If you've seen any of Busy Philipps' film or television projects over the last decade and a half, you know she's a talented actress. But unless you follow her on Twitter, you might not know what a talented cake maker and seamstress she is.
Over the years, as she's amassed followers on Twitter and Instagram, Philipps has taken us inside her kitchen as she creates stunning cakes for daughter Birdie and recently revealed that she was equally qualified for a turn on Project Runway. I learned the second fact after ringing up the Cougar Town star to talk about the recently launched new season, and got a behind the seams look at her latest school project!
ETonline: Hey Busy, how's it going?
Busy Philipps: It's good. I'm in the middle of my own Project Runway challenge given to me by my daughter's preschool. All the parents have to make an outfit for their kids, for school pictures, made entirely out of recycled objects. I can not believe I have homework [laughs]. So, I am fusing plastic bags with an iron to sew them into a dress, and I swear I will post on Twitter when I am done [see the final result here]. It's a crazy Project Runway-style challenge.
ETonline: We've seen your proficiency with cakes on Twitter, and it's nice to see you're equally capable of being on Project Runway as you are Ace of Cakes.
Philipps: Also, this is what a pregnant Busy Philipps does in her free time, I'm taking master fondant cake decorating class with Anna from Ace of Cakes at Duff's Charm City Cakes. It's like 4 three-hour classes.
ETonline: Not that I'd want you to give up acting, but have you ever entertained the idea of doing this semi-professionally?
Philipps: Years ago, when we were filming White Chicks, I showed Keenen Wayans some of my cakes and he told me, "That's what you should do!" At the time I was really offended. I mean, I was one of the leads in his movie, and it felt like he didn't think I should be there [laughs]. But he just wanted me to do both. So Keenen was on that train long ago, I need to give him credit. But I don't know that I would have the time. It's so time consuming and I barely have time to do the things I want to do when I'm not shooting Cougar Town. And when I am shooting the show, I really have no time to do anything. I would have to charge, like, $4,000 a cake to break even -- I'd price myself out of the market.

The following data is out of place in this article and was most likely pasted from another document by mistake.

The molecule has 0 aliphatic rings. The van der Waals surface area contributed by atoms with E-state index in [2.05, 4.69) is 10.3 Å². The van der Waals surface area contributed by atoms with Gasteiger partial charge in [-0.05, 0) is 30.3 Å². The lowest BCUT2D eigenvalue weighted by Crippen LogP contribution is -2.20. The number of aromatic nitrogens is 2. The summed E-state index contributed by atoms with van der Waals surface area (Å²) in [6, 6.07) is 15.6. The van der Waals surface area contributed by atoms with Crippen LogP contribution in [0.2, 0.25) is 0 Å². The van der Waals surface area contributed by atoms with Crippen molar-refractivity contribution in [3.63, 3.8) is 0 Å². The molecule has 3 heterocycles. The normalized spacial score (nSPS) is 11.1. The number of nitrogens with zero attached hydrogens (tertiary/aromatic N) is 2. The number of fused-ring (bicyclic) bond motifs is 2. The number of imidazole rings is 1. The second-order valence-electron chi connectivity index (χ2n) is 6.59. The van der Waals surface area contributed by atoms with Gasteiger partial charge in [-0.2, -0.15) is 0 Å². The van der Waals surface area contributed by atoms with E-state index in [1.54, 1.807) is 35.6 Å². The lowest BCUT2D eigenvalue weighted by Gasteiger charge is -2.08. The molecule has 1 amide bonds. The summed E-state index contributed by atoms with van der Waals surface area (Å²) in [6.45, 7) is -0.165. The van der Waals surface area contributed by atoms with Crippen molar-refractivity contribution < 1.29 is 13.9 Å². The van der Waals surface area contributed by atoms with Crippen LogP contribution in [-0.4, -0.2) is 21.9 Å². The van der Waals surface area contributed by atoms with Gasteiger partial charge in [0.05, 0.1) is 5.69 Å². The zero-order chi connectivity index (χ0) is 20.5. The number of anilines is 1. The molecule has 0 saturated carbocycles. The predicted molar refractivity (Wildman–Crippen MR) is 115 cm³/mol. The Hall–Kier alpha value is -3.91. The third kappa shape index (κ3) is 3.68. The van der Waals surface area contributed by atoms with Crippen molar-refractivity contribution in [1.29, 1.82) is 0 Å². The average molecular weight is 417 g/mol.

ETonline: Well, you'll get no complaints from me because Cougar Town has been hilarious this year. What have you been enjoying about season four?
Philipps: With the move to TBS, I really love the freedom. Everyone was so energized by the love that TBS has been showing us since day one. Bill [Lawrence, Cougar Town creator] has been saying since day one that we know these characters better than anyone, so it's time to just have fun now. We have really taken that to heart. I love my scenes with the girls so much because a scene with the three of us really flies. We have such a blast. I love working with my girls. And I think the boys feel the same way [laughs].
ETonline: This season will see Laurie and Travis once again exploring their feelings for one another. I know you haven't always been a huge fan of this storyline because Travis was so young when the show began, but now that Travis has aged faster than any kid on TV...
Philipps: Except for that little girl on Growing Pains – she grew faster!
ETonline: Except for her, what do you think about the choice and how the writers bring Laurie and Travis together?
Philipps: I have to say, I have really warmed to the idea over the last four years, and I feel like the way the season ends is great and perfect. I'm excited to see where they go with it next year. It's tough, I'm married to a screenwriter, so I really come from the school of my character would do and say whatever the writers in the writer's room choose for my character to do and say. Even if I initially disagreed with a choice, I've gone with it full steam and eventually realized it was the best for Laurie.
ETonline: We recently chatted at TCA, where two of your Freaks and Greeks co-stars (Linda Cardellini and Samm Levine) were also plugging new shows. Looking back on that cast (James Franco, Seth Rogen, Jason Segel, Martin Starr), are you surprised you've all gone on to have so much success in the industry?
Philipps: In a way, no. When Judd [Apatow, executive producer], Paul [Feig, EP], Jake [Kasdan, EP] and Allison [Jones, casting director] were casting the show, they were very specific about the kids they wanted on it. Judd and Paul really allowed us freedom on set -- one of the greatest gifts they gave us was to instill the idea that, even though we were young, our ideas were valid, collaboration was key and that we knew what we were doing. That was so invaluable to hear starting out in this business because so many people want to tell young actors they have no idea what they're doing. I think because they celebrated our uniqueness as performers, it really instilled in all of us the idea that we didn't need to bend to be something we weren't to work in this business. You see with a lot of us that there were really dry years where we didn't work a lot, I feel like I had some years that were big struggles, where I thought I'd have to go back to college to get an actual job. But ultimately staying true to who you are, letting that shine through, has been the best thing for all of us as performers and done wonders for us. In that respect, I feel like it's not strange that most of us now have writing credits. Being told, at 18-years-old, that your ideas are as valid as 35-year-old professional writer is really incredible. People don't encourage creativity in television the way Judd and Paul and Jake did -- and I know that because I've been on 47 million television shows.